8. Now, you've wised up and decided to bring a translator to your next appointment. No more shots in the rear, right? So, If your doctor tells your translator that you have a strep infection in your bladder (can that even happen?) and ignores the questions about kidney stones, you've been warned. But then after your appointment if he is talking to your boss and changes his apparent diagnosis to over working out, it's time to change doctors.

7. Always bring a translator, always. Or when making your payment to the doctor, always request the proper receipt. This also applies when you buy your medicine at the pharmacy. Guatemalan Insurance companies can be difficult.

6. I've always thought doctors are supposed to be experts on physical health, but Guatemalan doctors don't seem to be much into physical fitness. They believe that working out and staying in shape will harm your immune system and result in random illnesses. I wonder what med school they learned that in.

5. Always say a prayer when you have a bladder infection and are having an ultrasound on your bladder and have been asked to drink a lot of water right before the test and you feel something warm leaking down your leg.

4. If asked to do a 24 hour urine sample, don't drink a ton of water the day before or you might need another gallon jug.

3. The exception to rule number 9. If the doctor's lab says they close at 5 pm, then they close at 5 pm. In Guatemala if they show up late it's okay but if you show up late you just need to come back the next day.

2. If you know a doctor speaks English, go to her for a check up. She probably wont misdiagnose you like the doctor who only pretended to understand English. And if you're lucky She might also try to set you up with a doctor friend of theirs that wants to practice English!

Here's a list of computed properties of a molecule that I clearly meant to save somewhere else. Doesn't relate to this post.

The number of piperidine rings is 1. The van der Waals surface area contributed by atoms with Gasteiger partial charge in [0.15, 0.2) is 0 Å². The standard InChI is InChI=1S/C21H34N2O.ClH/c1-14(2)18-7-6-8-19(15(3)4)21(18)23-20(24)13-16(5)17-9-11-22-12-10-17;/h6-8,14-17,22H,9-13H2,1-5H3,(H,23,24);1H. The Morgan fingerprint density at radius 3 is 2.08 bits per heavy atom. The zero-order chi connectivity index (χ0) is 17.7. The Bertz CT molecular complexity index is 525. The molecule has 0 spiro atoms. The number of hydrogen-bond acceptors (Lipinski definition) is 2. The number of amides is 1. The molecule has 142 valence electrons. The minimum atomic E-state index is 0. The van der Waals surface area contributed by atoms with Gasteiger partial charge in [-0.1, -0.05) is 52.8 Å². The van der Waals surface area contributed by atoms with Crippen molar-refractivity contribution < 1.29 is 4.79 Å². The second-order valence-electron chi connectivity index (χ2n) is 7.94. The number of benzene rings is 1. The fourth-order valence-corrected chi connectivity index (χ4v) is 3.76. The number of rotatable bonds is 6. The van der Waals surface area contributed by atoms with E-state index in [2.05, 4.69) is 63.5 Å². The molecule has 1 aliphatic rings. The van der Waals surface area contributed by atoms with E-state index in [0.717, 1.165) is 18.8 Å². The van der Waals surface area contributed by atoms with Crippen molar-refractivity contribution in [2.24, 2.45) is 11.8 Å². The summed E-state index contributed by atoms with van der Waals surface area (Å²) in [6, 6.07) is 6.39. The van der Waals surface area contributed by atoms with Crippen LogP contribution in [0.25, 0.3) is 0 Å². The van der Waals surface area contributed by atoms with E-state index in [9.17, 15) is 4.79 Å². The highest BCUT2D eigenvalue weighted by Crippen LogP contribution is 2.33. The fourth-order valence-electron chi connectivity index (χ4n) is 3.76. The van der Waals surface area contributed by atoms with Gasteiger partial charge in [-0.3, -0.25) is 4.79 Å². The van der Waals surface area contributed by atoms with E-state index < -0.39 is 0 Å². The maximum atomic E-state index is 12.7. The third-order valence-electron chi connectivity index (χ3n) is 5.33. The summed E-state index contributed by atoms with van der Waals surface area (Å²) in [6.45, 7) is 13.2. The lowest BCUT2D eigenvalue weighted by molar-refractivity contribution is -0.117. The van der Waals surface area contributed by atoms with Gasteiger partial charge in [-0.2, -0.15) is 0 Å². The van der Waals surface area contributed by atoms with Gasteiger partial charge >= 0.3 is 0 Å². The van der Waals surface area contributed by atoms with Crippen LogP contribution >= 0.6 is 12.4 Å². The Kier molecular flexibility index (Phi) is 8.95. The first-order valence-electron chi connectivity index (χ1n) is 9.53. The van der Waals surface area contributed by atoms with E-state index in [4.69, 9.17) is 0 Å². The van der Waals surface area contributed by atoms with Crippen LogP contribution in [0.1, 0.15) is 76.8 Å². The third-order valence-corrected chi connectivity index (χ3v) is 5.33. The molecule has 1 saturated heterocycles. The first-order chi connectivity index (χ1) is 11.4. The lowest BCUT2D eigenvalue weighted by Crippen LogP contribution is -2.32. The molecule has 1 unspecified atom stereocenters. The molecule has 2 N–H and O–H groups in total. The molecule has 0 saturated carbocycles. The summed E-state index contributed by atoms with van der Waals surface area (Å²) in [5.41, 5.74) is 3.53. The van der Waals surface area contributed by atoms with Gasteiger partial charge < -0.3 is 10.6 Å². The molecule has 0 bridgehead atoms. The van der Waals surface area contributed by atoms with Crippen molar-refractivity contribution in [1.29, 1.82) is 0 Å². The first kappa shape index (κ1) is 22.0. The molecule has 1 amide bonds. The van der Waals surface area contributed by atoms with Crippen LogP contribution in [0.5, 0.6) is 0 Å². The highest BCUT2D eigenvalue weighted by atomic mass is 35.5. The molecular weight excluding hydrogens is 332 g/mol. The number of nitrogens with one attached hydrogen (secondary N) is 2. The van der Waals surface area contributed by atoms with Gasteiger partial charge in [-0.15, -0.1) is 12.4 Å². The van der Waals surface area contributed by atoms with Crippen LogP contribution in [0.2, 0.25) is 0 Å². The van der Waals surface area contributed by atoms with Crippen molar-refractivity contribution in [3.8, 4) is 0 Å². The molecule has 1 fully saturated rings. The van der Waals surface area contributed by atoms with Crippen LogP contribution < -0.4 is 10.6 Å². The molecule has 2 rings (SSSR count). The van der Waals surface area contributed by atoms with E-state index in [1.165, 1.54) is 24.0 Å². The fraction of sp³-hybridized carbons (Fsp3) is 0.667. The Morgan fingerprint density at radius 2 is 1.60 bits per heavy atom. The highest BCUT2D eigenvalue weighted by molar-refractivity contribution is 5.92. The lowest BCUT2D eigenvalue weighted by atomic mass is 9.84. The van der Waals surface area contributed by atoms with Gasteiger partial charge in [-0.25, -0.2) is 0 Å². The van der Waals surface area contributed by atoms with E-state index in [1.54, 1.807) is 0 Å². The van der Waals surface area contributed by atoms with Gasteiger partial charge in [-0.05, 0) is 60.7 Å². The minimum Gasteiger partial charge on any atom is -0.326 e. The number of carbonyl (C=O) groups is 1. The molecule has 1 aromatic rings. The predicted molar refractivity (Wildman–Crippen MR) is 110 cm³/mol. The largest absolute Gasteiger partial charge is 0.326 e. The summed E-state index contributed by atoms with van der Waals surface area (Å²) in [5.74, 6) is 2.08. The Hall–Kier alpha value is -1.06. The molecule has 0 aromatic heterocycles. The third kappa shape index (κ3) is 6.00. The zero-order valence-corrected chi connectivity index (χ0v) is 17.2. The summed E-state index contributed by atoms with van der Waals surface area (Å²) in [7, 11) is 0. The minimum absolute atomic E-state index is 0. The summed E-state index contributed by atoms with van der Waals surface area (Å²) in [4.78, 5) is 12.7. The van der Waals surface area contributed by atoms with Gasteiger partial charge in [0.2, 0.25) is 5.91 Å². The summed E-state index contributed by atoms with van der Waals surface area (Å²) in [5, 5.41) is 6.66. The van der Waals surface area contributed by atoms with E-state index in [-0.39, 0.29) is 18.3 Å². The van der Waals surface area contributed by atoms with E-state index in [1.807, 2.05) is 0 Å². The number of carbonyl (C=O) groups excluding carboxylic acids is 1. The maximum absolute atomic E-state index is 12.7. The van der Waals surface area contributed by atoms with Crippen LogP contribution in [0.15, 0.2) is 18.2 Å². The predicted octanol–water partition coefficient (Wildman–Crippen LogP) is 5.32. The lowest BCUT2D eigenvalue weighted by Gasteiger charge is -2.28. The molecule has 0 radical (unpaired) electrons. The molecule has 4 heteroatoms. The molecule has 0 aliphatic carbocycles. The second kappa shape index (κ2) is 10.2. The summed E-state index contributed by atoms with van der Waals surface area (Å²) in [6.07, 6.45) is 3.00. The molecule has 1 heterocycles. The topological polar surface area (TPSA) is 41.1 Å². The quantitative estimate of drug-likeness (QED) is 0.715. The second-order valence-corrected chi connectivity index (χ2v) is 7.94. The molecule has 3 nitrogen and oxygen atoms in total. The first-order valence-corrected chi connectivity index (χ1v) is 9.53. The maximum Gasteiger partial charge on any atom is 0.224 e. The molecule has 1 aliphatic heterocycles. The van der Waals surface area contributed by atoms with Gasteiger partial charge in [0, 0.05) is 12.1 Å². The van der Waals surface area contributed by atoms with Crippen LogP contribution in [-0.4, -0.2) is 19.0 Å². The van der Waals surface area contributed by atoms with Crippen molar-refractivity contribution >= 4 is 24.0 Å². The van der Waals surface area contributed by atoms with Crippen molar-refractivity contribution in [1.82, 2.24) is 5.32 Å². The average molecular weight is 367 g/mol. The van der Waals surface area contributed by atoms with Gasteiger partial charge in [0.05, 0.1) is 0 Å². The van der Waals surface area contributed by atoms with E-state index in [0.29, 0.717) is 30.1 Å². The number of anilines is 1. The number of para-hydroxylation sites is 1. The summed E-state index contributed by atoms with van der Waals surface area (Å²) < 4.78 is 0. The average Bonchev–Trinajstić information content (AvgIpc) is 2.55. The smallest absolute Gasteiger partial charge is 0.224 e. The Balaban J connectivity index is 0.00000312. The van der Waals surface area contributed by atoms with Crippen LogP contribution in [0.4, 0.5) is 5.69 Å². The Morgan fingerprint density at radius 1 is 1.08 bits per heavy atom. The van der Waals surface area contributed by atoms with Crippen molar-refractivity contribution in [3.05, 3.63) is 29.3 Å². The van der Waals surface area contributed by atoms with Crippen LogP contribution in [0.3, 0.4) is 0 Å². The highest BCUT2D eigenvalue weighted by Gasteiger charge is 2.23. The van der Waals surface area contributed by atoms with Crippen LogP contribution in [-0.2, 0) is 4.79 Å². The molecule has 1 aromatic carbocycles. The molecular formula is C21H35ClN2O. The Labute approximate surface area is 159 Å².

1. Don't pull your pants down until the doctor tells you to. Spare yourself from the awkward situation of having your pants around your legs and the doctor not needing to check anything down there for another five minutes.

Friday, March 26, 2010

Don't Worry Be Happy It's Spring Break!!

"A day at a time is long enough to sustain one's faith; the next day will have its own cares." Life Together by Dietrich Bonhoeffer.

I love traveling to new places, seeing new countries, which is part of the reason why I am teaching here in Guatemala. A long trip can cause a little stress. Over Semana Santa (Easter) this year I made it all the way to Honduras. It took over 16 hours to make it there and I was a little nervous about how the week would shape up. I had doubts about going because I didn't want to be the only one not scuba diving.

Due to a random canon ball dive accident, which ruptured both of my eardrums, I can't scuba dive. The ear, nose, and throat Dr. was shocked when I told him how I'd jumped off of a four foot ledge, straight into a pool, and ruptured both of my eardrums. After a year long healing process, which involved transplants of cigarette paper and the fat from my ear lobes, I was able to dip my head under water, but the Dr. ordered that I never scuba dive. So, with all of my friends scuba diving, I was worried I would be bored with nothing to do.

Yet, when I arrived on the island of Utila, all of my worries melted away. It was so hot any desire to move around evaporated on sight. I knew that all I could do was relax. I'm positive that it's impossible to feel stress on an island. Island life seems to be the the embodiment of life the way Bonhoeffer believes we should life. One day at a time and no reason to stress. And yet I had reason to stress.

First, the place we'd contacted for housing had double booked and the rooms were slightly better than an outhouse. The girls raced off to find another place to stay. For some reason I knew we would be ok. Jon, my roommate, said he would watch the luggage if I wanted to go help find a room.